Let's look past the Passport's square shape for a moment. Sure, it's the most noticeable feature on BlackBerry's (BB 0.20%) newest device, but it's more important to focus on why the device takes this shape.
The company's CEO, John Chen, is in the middle of turning around the company, and for BlackBerry that means refocusing on enterprise customers -- and the Passport is the physical representation of that strategy.
Why Blackberry needs to be different
It's easy to think the Passport's boxy design is just to differentiate itself from the masses of iPhones and Android phones on the market. The device features a 4.5-inch square screen with a 1,400 x 1,400 pixel display, and a recent partnership with Amazon.com ensures a ton of Android apps will run on the device.
But at the heart of the Passport is BlackBerry's attempt to lure back its core customer base, which has always been the enterprise sector. The display size offers a wider view of documents and the large physical Qwerty keyboard allows for easy typing. Even the Passport's name evokes a business persona. And that's a good thing. Chen has said that 80% of the company's mobile subscribers are business users.
But BlackBerry's faced headwinds in the enterprise market lately, as Apple's (AAPL -0.89%) made some huge gains in the business world. A recent report from Good Technology showed the iPhone far outpaces enterprise sector activations in the second quarter compared to Android and Microsoft's Windows Phone.
It's worth noting that BlackBerry was excluded from the data because Good Technology doesn't have access to net enterprise activations on BB10 devices through its services.
On top of Apple's gains, the company's latest partnership with IBM should help push its enterprise mobile sales even higher, leaving BlackBerry even further behind.
Vision and execution
BlackBerry knows one of its only plays in the mobile handset space is to double down on enterprise. That's one of the reasons why it purchased the German-based voice and data encryption company, Secusmart, last month. The company brings mobile and landline security to business and governments and it could help BlackBerry set itself apart from Andorid and iPhone in the sector.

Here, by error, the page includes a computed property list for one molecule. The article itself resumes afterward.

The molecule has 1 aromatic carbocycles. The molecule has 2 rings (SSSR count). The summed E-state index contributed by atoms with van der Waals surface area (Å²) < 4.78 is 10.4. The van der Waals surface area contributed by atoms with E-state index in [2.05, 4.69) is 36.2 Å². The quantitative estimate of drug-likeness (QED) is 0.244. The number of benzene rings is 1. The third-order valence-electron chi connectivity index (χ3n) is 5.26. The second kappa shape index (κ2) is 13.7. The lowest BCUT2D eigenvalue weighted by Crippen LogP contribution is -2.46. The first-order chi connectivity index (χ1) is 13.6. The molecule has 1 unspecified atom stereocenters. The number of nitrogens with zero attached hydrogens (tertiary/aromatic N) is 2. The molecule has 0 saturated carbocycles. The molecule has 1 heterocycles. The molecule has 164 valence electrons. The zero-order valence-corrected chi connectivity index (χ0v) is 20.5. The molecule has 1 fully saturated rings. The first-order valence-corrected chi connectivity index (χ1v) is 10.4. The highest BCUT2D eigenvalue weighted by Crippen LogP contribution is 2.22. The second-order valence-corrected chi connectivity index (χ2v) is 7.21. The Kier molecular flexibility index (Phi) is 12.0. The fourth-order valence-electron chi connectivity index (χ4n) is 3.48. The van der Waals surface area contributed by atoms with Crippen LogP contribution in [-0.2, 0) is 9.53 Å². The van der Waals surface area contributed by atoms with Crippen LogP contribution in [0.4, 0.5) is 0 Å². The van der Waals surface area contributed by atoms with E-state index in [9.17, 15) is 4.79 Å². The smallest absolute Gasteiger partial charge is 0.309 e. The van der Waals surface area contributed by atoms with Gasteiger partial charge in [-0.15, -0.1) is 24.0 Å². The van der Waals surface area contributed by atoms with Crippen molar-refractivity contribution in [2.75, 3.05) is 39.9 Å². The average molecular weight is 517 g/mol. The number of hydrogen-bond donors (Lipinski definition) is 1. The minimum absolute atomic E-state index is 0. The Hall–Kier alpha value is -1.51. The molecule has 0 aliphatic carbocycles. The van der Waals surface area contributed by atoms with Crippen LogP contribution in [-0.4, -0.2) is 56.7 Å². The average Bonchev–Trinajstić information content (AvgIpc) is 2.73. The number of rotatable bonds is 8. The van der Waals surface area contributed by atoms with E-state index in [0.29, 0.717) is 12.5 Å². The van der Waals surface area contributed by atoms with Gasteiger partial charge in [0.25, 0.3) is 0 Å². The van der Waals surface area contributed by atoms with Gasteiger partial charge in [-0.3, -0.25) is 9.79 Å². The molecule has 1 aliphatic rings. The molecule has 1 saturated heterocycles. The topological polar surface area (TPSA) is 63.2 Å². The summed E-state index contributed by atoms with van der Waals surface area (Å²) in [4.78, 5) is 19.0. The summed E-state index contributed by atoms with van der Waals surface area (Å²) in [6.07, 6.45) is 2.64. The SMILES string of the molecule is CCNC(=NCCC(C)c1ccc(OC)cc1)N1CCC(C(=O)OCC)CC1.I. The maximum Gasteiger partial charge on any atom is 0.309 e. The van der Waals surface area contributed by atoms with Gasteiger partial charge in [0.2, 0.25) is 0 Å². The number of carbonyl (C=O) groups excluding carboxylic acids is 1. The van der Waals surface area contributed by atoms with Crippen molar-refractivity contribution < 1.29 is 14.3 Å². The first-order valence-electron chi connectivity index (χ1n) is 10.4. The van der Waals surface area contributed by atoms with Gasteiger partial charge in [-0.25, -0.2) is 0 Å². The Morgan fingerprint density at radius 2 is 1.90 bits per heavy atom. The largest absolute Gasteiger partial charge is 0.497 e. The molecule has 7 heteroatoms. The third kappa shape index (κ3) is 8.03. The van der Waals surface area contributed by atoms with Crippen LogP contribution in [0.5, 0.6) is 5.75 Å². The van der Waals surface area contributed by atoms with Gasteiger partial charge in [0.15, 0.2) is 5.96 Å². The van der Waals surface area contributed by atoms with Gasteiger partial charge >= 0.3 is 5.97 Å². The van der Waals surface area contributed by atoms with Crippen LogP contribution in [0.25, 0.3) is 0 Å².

Chen's management seems to be turning around some aspects of the company though, even if just a little. Adjusted operating expenses decreased 57% year over year, helping BlackBerry post a profit of $23 million in its 2015 fiscal first quarter.
But much of BlackBerry's cost-cutting measures are complete, and now it's time to boost sales -- in Q1 revenue fell 69%, to $966 million. Hardware sales, including handsets, will be a big part of this. In the most recent quarter, hardware sales made up 39% of the company's revenue.
Though the Passport could prove to be a smart move in winning back enterprise users, or at least holding on to current ones, we have to be realistic about BlackBerry's current position.
Just last week IDC released its latest smartphone vendor data, and BlackBerry's struggling even more than before. In Q2 2013, the company had 2.8% worldwide smartphone market share. But in Q2 2014 that fell to just 0.5%.
The company can't continue to experience drops like this in the worldwide market, battle Apple in the enterprise sector, and still have a fighting chance in selling lots of mobile handsets. So while the Passport shows BlackBerry is committed to its future with business users, we'll have to wait until the device launches next month to see if the feeling's mutual.